Sunday, February 2, 2014

The Art of Authentification, by Christopher Welch

"The Art of Authentification," by Christopher Welch., in Alfred Hitchcock's Mystery Magazine, January/February 2014.

This is at least the fourth story by Welch in this series, but the first time he has made my best-of-the week list.  Bridgman is an art dealer in the Berkshires.  In each story he and his partner find themselves reluctantly involved in crimes related to art.

And let us pause to talk about one of the many things a mystery can do.  It can reveal details about some aspect of the world that most of us know nothing about.  In this case the subject is art authentification.

Bridgman's gallery contains some paintings by a recently deceased artist named Madie Balan.  The trust that supervises her estate insists that he can't legally sell them unless (and until) they authenticate them as genuine Balans.  But the members of the trust own some of her work, which means every work they declare genuine makes their own property less rare and therefore less valuable.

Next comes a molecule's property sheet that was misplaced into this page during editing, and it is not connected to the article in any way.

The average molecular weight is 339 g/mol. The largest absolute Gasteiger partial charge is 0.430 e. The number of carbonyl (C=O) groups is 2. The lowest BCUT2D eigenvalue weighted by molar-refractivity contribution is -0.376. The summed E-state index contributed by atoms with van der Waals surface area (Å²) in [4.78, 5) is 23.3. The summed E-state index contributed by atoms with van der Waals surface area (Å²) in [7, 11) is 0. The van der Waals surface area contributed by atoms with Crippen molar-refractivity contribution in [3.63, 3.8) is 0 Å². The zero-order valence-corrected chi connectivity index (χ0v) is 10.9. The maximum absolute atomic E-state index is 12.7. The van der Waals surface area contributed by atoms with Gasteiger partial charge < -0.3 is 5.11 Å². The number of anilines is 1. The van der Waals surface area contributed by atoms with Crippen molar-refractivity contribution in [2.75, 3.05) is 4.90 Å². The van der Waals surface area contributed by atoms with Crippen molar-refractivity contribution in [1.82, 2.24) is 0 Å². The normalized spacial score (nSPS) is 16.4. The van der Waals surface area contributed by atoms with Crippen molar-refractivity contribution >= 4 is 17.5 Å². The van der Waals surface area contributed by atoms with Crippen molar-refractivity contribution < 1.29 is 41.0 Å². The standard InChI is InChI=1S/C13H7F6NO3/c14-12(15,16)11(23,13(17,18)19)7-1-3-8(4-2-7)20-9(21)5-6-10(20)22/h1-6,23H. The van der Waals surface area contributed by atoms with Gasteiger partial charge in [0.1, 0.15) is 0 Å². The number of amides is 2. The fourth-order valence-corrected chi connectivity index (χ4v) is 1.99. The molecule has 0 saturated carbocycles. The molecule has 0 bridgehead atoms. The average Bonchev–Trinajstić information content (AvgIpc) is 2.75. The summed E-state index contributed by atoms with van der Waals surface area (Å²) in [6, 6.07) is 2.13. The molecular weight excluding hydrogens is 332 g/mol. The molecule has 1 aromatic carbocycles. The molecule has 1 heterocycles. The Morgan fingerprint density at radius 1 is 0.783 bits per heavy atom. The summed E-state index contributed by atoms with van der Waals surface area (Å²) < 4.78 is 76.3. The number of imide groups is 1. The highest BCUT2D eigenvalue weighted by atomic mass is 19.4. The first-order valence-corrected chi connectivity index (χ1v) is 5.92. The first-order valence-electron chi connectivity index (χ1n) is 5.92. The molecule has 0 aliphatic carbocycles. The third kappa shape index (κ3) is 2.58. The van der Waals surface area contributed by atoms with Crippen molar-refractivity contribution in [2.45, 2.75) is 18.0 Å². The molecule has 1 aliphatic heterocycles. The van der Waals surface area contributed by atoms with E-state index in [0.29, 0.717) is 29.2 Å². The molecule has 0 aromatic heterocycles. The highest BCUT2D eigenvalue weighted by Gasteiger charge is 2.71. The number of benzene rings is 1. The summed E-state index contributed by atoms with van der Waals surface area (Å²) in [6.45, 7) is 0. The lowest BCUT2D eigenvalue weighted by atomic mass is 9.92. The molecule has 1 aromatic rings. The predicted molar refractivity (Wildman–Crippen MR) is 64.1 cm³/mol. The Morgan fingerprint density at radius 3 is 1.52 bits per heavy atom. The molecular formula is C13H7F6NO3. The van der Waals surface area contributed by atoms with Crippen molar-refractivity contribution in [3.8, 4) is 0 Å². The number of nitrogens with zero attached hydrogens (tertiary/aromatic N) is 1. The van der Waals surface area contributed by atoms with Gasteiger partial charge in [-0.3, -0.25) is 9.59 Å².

Conflict of interest?  You betcha.  But that's not the whole story, because determining whether the works are genuine may be impossible.  Apparently the artist sometimes started a work and let someone else finish it.  (Hey, so did Rembrandt...nothing new there.)  So the matter of real and fake is almost a matter of philosophy.

And I haven't even mentioned the murder. 

Two complaints about the story.  The protagonists don't actually solve it.  They merely accidentally cause the killer to reveal himself.  Yes, they fall into the category of amateur detectives, but that's a little more amateur than I prefer.

And second is a more personal gripe.  This story features characters named Bridgman, Balan,  Bess, and Bosch.  At two points the author and/or editor get confused and Bess becomes Beth.  There are twenty-six perfectly good letters in the alphabet.  Why torture the reader like that?

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